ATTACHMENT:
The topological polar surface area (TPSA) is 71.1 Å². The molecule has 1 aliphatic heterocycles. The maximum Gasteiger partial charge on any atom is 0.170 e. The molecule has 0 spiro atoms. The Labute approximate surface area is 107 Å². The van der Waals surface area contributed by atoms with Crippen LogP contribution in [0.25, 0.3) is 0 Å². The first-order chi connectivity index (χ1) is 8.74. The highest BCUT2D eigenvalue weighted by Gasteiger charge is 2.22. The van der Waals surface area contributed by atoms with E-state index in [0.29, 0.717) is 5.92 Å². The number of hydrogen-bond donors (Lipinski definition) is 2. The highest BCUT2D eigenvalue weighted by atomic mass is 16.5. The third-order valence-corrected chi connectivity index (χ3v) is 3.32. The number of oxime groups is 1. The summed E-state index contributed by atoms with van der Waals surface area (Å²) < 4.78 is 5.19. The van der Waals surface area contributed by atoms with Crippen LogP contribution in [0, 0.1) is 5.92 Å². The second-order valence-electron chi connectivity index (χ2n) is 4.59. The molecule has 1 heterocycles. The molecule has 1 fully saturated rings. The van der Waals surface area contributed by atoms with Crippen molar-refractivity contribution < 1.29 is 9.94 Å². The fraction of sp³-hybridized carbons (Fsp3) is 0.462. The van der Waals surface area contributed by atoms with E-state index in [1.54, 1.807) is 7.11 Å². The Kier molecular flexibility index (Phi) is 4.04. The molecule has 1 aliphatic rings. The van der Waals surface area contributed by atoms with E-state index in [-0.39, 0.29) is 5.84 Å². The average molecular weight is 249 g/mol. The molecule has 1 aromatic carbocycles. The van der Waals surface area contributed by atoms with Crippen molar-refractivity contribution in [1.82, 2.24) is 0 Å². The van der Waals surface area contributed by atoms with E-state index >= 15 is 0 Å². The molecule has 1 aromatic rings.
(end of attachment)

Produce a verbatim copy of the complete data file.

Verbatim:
The topological polar surface area (TPSA) is 71.1 Å². The molecule has 1 aliphatic heterocycles. The maximum Gasteiger partial charge on any atom is 0.170 e. The molecule has 0 spiro atoms. The Labute approximate surface area is 107 Å². The van der Waals surface area contributed by atoms with Crippen LogP contribution in [0.25, 0.3) is 0 Å². The first-order chi connectivity index (χ1) is 8.74. The highest BCUT2D eigenvalue weighted by Gasteiger charge is 2.22. The van der Waals surface area contributed by atoms with E-state index in [0.29, 0.717) is 5.92 Å². The number of hydrogen-bond donors (Lipinski definition) is 2. The highest BCUT2D eigenvalue weighted by atomic mass is 16.5. The third-order valence-corrected chi connectivity index (χ3v) is 3.32. The number of oxime groups is 1. The summed E-state index contributed by atoms with van der Waals surface area (Å²) < 4.78 is 5.19. The van der Waals surface area contributed by atoms with Crippen LogP contribution in [0, 0.1) is 5.92 Å². The second-order valence-electron chi connectivity index (χ2n) is 4.59. The molecule has 1 heterocycles. The molecule has 1 fully saturated rings. The van der Waals surface area contributed by atoms with Crippen molar-refractivity contribution < 1.29 is 9.94 Å². The fraction of sp³-hybridized carbons (Fsp3) is 0.462. The van der Waals surface area contributed by atoms with E-state index in [1.54, 1.807) is 7.11 Å². The Kier molecular flexibility index (Phi) is 4.04. The molecule has 1 aliphatic rings. The van der Waals surface area contributed by atoms with E-state index in [-0.39, 0.29) is 5.84 Å². The average molecular weight is 249 g/mol. The molecule has 1 aromatic carbocycles. The van der Waals surface area contributed by atoms with Crippen molar-refractivity contribution in [1.82, 2.24) is 0 Å². The van der Waals surface area contributed by atoms with E-state index >= 15 is 0 Å². The molecule has 1 aromatic rings.